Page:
As you may know, I rant about media bias regularly, and how the Sunday talkers feature more GOP guests than Democratic. This has been a long term problem that finally caused even Rachel Maddow to rant.
I guess I'm not alone. Our friends at Brave New Films have asked TPC to share their post. With pleasure:
Senator Sanders is a bold voice, and one that’s missing every Sunday. He’s a passionate advocate for the middle class and yet his last morning show appearance came late last year.
Compare that to Sen. John McCain, who leads everyone with 10 appearances this year alone. His friends and ideological allies, Sens. Lindsay Graham and Joe Lieberman, round out the top seven interviewees this year, with six and five appearances each.
The Sunday shows often set the tone for the upcoming political week. As the same voices drone on, the Senator’s absence means the political and media elites are overlooking the forces squeezing working and middle class Americans.
Will you call or write the network producers and tell them to Bring Senator Sanders On? (Their contact information is at bottom.)
[W]hat the Senator says is popular and widespread that it shines through the media muzzle.
“Medicare for all” is something the Senator’s pushed for years. More fundamentally, Senator Sanders is one of the few leaders who understands that political debates exist in terms of individuals and lives.
Why is Senator Sanders being kept off the Sunday shows? It must be ideological discrimination because nothing else explains how the same tired trope of alleged newsmakers is trotted out each week.
Like McCain, Graham and Lieberman, the Tea Party is overrepresented on the shows too. Rep. Michele Bachmann, Sens. Rand Paul and Mike Lee all have far more appearances on Sunday shows than Senator Sanders. It doesn’t take much when the Senator has never been interviewed in 2011. [...]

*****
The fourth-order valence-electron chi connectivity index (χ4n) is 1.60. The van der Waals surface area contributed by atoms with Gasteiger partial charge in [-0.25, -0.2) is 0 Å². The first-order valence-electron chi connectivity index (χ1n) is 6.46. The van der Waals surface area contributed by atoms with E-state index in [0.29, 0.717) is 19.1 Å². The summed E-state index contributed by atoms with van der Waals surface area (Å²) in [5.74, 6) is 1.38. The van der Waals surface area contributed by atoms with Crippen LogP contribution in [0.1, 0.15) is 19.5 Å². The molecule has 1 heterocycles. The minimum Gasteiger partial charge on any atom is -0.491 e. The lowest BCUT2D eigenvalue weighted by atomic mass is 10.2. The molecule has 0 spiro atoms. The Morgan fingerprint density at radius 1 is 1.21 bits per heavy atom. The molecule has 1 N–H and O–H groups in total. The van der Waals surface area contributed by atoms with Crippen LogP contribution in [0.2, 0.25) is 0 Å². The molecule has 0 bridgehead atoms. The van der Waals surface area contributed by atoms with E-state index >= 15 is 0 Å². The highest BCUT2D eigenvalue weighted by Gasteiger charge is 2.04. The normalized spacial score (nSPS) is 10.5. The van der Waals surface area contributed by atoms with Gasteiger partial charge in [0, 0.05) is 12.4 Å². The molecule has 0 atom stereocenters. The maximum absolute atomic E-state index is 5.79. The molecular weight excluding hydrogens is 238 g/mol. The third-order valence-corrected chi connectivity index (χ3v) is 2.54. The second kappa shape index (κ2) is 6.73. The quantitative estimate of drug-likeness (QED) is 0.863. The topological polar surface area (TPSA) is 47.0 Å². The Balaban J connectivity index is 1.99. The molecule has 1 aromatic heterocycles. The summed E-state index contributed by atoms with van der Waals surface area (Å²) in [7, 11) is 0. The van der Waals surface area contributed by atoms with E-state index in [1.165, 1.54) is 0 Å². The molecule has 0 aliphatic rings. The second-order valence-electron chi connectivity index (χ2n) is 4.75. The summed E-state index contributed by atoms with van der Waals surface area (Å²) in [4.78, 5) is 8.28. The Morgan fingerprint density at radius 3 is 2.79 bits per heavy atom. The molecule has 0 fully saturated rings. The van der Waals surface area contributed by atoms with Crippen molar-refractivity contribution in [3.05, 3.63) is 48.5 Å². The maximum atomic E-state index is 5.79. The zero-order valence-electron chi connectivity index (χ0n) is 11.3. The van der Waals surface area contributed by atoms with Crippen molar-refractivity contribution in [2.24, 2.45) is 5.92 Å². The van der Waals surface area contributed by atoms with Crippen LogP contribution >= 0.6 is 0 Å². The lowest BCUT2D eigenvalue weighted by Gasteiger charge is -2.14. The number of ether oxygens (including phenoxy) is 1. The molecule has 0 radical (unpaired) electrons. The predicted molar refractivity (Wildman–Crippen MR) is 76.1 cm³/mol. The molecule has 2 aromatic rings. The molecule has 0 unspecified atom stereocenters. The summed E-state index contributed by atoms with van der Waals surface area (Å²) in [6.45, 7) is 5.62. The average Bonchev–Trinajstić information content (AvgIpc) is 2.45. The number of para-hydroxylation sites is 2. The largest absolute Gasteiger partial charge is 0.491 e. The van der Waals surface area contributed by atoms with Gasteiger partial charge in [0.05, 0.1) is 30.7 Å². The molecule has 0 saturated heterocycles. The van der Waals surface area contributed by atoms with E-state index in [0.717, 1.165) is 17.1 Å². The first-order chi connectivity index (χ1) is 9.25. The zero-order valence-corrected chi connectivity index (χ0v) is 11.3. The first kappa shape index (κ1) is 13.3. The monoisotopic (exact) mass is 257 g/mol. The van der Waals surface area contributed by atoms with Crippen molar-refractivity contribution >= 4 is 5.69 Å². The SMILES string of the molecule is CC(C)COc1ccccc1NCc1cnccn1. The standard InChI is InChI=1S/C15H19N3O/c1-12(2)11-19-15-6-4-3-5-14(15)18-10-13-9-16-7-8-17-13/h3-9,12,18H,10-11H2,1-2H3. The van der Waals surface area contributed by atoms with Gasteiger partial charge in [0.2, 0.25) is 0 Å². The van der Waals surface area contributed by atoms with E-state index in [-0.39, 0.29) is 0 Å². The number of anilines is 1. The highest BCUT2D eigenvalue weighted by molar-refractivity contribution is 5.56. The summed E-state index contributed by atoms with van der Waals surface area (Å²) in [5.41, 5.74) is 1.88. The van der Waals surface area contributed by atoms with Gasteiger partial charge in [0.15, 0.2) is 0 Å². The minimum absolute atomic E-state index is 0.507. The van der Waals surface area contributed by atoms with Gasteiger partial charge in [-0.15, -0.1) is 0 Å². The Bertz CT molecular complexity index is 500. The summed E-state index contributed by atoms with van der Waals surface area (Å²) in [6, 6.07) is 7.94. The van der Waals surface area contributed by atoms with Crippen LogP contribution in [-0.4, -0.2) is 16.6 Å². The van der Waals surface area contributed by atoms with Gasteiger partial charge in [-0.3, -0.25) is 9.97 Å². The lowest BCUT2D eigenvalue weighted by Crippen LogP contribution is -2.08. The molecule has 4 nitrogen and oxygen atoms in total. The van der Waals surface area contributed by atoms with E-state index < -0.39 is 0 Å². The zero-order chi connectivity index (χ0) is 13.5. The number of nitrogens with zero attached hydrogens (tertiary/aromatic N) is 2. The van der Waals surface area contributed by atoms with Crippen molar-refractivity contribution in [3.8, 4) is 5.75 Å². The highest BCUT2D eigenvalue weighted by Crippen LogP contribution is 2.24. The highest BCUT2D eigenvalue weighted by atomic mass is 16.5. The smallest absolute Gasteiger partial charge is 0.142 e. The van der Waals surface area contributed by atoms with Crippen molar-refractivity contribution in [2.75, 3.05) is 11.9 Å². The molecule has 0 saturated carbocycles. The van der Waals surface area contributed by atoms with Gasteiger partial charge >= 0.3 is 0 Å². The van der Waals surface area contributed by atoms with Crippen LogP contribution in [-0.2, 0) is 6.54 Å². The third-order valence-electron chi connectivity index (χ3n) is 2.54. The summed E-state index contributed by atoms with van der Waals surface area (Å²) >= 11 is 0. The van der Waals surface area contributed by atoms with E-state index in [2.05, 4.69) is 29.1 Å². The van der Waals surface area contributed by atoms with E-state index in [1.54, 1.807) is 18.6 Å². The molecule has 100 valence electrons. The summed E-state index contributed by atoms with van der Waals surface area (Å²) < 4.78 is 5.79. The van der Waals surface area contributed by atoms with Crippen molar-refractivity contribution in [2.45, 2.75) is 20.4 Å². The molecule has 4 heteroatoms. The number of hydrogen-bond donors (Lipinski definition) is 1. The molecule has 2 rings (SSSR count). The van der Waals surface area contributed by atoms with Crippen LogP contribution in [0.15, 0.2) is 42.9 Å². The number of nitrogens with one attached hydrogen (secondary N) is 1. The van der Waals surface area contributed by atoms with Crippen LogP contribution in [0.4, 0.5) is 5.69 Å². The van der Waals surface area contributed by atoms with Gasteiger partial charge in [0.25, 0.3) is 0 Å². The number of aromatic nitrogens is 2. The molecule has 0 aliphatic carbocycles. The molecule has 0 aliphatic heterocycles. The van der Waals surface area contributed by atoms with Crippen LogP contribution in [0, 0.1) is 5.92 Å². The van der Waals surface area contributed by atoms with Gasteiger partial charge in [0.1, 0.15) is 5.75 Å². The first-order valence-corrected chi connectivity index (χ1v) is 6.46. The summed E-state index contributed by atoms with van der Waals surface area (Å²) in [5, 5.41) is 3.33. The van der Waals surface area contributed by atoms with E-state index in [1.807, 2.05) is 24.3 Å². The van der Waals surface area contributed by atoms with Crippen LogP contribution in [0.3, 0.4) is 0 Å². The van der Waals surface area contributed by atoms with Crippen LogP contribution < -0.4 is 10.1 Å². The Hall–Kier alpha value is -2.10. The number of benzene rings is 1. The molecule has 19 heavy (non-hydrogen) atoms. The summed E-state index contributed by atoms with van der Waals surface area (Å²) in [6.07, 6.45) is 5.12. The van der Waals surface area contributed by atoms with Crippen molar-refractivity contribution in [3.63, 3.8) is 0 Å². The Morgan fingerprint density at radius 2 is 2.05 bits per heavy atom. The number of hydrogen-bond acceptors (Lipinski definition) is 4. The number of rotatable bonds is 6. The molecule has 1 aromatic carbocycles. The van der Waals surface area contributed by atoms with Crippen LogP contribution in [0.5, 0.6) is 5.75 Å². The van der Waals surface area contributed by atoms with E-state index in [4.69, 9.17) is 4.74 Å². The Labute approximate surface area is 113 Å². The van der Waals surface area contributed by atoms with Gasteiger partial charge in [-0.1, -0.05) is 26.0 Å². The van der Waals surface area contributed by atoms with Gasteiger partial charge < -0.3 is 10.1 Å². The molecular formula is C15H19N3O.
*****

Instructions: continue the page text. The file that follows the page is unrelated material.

With Bernie absent from the Sunday shows, and their trend toward booking the same politicians each week, there exists an echo chamber within an echo chamber. With a lack of diversity each week, the Sunday shows move further away from their historical origins in American broadcasting.
They were conceived as a way to justify using public airwaves. The Federal Communications Commission licenses networks the right to use public radio waves because it’s a public service. That’s been precedent since the very beginning of American broadcasting.
Ideological discrimination is bad for ratings and worse for our democracy. As the Sunday shows move away from their historical moorings, our democracy suffers from a dearth of journalistic public service.
All the while, the “crooks on Wall Street [who] caused the recession” and politicians “who go after the middle-class, working families, low-income people” – in Bernie’s words – will be wearing television makeup and living comfortably in the networks’ green rooms this Sunday.
Will you call or write producers for Face the Nation, This Week, Meet the Press and State of the Union and respectfully ask them to bring Bernie on?
Face the Nation: Carin Pratt, (202) 457-4481, email@example.com
Meet the Press: Iliana Drimmer, (202) 885-4598, firstname.lastname@example.org
This Week: (212) 456-7777 (push 5 and address your message to Rick Kaplan, executive producer of This Week)
State of the Union: Michelle Jaconi, (404) 827-1500, email@example.com
Please go here for the rest.